It is partly up to these fund managers to educate their clients on what is needed and to show leadership by example.

On the better side of this picture are Deutsche/DWS, Schroder, Allianz and AllianceBernstein.

Deutsche/DWS voted 100% of the time in favor of climate resolutions, Schroder 93% and AllianceBernstein 80% in 2014-2015.  Allianz went from 81% to only 40% between 2014 and 2015, while the other three increased their percentages, which is also of interest.

The commonality of these 4 managers is that they are all European in ownership unlike the other three listed above which are headquartered in the US.  French-based AXA owns AllianceBernstein, and has been very aggressive under the leadership of Henri de Castries who is outspoken on the need for sustainable financial systems.  

AXA and Allianz have both built thoughtful processes and have committed to no longer be financially involved with coal, as just one example of the steps they are taking.

 Both are also among the largest PRI signatories and participated in the 2015 PRI Climate Change Asset Owner Strategy Project, which I was honored to be lead consultant.

This project just launched a final paper outlining a framework for action calling for more positive sustainable investing, more investing in low carbon solutions, engagement with corporations, policymakers, and outsourced fund managers as well as divestment, but only after a thoughtful process. This paper also has a series of new investor case studies and followed the first Reducing Emissions paper issued in July, which goes deeply into the systemic nature of energy and climate change.

European fund managers may have a serious opportunity to expand in the US on the back of their more proactive stance versus their US counterparts.

Will European fund managers gain traction by being more thoughtful?  Another French-based manager doing excellent work in this regard is Mirova, part of France's largest fund manager Natixis.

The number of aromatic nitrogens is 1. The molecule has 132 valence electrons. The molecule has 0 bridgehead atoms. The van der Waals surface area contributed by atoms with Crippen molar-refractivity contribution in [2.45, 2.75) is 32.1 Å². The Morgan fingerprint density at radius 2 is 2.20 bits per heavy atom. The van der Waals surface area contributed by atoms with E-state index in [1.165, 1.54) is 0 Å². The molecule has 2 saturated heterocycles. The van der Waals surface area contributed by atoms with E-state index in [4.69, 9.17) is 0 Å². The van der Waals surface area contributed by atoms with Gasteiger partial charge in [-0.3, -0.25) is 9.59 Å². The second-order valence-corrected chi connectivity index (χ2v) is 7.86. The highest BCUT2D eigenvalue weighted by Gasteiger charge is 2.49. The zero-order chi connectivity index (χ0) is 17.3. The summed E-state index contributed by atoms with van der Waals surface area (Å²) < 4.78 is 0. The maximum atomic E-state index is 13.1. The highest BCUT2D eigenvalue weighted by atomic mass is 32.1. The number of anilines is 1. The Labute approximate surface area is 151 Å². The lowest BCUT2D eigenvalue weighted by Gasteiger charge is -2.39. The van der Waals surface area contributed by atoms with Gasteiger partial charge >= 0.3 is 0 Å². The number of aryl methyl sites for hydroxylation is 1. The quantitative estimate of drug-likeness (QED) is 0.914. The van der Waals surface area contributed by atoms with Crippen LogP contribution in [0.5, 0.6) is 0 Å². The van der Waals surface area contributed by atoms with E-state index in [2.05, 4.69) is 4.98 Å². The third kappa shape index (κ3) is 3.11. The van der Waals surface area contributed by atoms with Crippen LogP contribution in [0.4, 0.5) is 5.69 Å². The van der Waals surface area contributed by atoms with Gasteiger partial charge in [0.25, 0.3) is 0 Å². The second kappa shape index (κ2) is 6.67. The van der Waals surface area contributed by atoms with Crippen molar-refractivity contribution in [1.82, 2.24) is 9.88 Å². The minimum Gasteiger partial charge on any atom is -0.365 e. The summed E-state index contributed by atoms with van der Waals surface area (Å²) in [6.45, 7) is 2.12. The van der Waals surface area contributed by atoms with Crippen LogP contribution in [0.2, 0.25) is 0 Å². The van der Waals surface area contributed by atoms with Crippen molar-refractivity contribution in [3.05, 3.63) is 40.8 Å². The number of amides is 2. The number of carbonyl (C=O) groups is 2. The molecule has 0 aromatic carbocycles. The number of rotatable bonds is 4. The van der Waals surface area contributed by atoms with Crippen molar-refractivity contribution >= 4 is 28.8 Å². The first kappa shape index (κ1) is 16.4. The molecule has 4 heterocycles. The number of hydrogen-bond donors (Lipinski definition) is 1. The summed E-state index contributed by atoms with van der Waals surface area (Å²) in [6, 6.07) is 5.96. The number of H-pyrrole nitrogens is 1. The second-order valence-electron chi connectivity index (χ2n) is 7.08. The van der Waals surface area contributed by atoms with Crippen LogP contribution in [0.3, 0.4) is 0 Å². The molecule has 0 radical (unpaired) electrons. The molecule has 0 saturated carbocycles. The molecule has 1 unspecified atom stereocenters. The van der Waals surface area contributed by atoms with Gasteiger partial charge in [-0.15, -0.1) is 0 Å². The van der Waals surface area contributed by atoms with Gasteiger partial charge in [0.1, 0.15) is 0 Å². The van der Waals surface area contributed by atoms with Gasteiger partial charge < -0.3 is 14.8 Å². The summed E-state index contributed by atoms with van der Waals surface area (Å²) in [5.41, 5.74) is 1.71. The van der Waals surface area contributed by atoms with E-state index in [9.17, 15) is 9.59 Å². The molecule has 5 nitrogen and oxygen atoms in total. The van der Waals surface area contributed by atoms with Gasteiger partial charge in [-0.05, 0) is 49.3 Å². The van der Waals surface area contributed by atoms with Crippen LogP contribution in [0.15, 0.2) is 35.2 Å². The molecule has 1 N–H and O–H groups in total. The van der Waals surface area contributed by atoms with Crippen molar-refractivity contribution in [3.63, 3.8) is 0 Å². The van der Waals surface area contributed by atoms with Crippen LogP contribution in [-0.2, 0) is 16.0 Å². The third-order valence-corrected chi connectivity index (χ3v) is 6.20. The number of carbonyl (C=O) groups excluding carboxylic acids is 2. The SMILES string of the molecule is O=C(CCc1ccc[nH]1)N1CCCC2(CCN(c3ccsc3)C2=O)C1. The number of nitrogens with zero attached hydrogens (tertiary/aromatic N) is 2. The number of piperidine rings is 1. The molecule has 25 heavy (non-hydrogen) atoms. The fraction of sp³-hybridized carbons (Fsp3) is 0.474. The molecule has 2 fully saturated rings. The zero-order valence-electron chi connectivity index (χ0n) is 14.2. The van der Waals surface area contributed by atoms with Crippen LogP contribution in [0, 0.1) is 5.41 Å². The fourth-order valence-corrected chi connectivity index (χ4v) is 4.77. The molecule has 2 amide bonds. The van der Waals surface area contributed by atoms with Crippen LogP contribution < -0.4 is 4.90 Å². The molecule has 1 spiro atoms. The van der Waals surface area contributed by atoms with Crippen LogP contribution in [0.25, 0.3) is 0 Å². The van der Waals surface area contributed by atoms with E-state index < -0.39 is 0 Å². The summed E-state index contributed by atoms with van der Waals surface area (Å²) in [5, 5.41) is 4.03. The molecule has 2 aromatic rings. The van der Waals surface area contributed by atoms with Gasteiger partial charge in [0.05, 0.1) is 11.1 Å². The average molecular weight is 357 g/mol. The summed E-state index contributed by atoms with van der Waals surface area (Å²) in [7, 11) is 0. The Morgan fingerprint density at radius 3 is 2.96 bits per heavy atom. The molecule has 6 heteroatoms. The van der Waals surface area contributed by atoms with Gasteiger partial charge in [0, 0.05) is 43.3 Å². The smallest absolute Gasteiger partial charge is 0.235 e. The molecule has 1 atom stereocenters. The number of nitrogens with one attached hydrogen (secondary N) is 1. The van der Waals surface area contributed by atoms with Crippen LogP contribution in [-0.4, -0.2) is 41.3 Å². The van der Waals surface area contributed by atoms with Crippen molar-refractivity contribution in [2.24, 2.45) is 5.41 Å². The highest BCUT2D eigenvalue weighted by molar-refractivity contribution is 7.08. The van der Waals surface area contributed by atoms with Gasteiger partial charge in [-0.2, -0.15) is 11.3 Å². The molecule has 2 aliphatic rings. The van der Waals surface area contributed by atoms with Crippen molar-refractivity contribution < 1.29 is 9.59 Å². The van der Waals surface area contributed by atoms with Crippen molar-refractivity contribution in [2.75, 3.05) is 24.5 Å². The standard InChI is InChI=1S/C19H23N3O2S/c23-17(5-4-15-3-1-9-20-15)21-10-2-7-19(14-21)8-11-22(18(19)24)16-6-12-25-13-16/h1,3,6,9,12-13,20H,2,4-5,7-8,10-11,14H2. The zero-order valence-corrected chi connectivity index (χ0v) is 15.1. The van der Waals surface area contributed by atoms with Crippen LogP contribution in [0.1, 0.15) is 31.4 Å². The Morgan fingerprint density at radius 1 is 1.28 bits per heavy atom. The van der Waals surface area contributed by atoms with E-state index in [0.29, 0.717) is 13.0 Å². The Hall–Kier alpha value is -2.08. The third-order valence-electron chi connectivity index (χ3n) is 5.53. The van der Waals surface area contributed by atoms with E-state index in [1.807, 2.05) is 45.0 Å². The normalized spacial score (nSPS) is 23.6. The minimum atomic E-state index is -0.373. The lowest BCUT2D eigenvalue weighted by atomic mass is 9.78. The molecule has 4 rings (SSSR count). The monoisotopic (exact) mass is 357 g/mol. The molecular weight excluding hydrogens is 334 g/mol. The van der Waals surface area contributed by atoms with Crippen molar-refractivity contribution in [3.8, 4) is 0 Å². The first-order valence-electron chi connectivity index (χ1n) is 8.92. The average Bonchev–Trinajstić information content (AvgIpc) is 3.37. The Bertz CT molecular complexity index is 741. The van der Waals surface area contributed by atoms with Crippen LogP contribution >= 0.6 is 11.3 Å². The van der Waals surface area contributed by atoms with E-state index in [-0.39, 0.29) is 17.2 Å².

Their recent "Investing in a Low Carbon Economy" is a first-rate piece of investment research pinpointing companies finding meaningful solutions to the climate challenge.  Readers interested in the subject should seek out this report.

It would be especially interesting to see European managers get traction for their more proactive stances in the US market, and it will also be interesting to see if they can financially outperform on this basis going forward.

Of course, the other trend playing out includes the move to passive investment among Mutual Funds and other vehicles such as ETFs (Exchange Traded Funds).  

The growing significance of passive, lower fee investment only increases the responsibility of fund managers to be more responsible, or if they continue to vote against the best interests of the public, they simply enable the status quo which climate scientists tell us will cause unmitigated environmental disasters in the decades to come.  

Something is guaranteed to give, and that might be the only sure thing about this situation.  

As always, our hope is ​for a positive dynamic of a race to the top of better action both for economic and societal benefit.

BlackRock, Fidelity, and Vanguard, and their US counterparts, clearly have a lot of work to do to catch up to this new reality.